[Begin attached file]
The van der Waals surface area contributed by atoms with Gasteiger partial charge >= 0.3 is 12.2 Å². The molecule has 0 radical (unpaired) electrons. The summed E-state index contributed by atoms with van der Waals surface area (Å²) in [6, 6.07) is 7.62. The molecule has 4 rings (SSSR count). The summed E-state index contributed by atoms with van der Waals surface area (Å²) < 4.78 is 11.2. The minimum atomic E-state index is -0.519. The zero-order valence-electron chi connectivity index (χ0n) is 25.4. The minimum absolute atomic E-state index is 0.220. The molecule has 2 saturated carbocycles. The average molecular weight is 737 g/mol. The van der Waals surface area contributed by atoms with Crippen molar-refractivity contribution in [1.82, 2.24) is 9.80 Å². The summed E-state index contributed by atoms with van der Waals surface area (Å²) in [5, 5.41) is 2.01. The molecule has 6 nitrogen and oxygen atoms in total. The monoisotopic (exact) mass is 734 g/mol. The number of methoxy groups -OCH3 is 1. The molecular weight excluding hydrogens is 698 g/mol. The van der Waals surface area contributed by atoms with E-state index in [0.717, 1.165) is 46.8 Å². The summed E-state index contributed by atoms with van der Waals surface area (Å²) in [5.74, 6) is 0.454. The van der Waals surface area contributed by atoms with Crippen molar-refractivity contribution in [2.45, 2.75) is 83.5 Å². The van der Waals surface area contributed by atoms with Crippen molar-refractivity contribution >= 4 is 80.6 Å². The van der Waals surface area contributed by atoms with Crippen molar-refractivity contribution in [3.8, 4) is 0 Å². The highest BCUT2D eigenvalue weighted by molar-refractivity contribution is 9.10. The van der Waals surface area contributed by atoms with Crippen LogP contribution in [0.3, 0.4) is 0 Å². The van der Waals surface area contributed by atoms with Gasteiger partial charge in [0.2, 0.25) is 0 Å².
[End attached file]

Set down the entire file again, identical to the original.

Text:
The van der Waals surface area contributed by atoms with Gasteiger partial charge >= 0.3 is 12.2 Å². The molecule has 0 radical (unpaired) electrons. The summed E-state index contributed by atoms with van der Waals surface area (Å²) in [6, 6.07) is 7.62. The molecule has 4 rings (SSSR count). The summed E-state index contributed by atoms with van der Waals surface area (Å²) < 4.78 is 11.2. The minimum atomic E-state index is -0.519. The zero-order valence-electron chi connectivity index (χ0n) is 25.4. The minimum absolute atomic E-state index is 0.220. The molecule has 2 saturated carbocycles. The average molecular weight is 737 g/mol. The van der Waals surface area contributed by atoms with Crippen molar-refractivity contribution in [1.82, 2.24) is 9.80 Å². The summed E-state index contributed by atoms with van der Waals surface area (Å²) in [5, 5.41) is 2.01. The molecule has 6 nitrogen and oxygen atoms in total. The monoisotopic (exact) mass is 734 g/mol. The number of methoxy groups -OCH3 is 1. The molecular weight excluding hydrogens is 698 g/mol. The van der Waals surface area contributed by atoms with E-state index in [0.717, 1.165) is 46.8 Å². The summed E-state index contributed by atoms with van der Waals surface area (Å²) in [5.74, 6) is 0.454. The van der Waals surface area contributed by atoms with Crippen molar-refractivity contribution in [2.45, 2.75) is 83.5 Å². The van der Waals surface area contributed by atoms with Crippen molar-refractivity contribution >= 4 is 80.6 Å². The van der Waals surface area contributed by atoms with Crippen molar-refractivity contribution in [3.8, 4) is 0 Å². The highest BCUT2D eigenvalue weighted by molar-refractivity contribution is 9.10. The van der Waals surface area contributed by atoms with Crippen LogP contribution in [0.3, 0.4) is 0 Å². The van der Waals surface area contributed by atoms with Gasteiger partial charge in [0.2, 0.25) is 0 Å².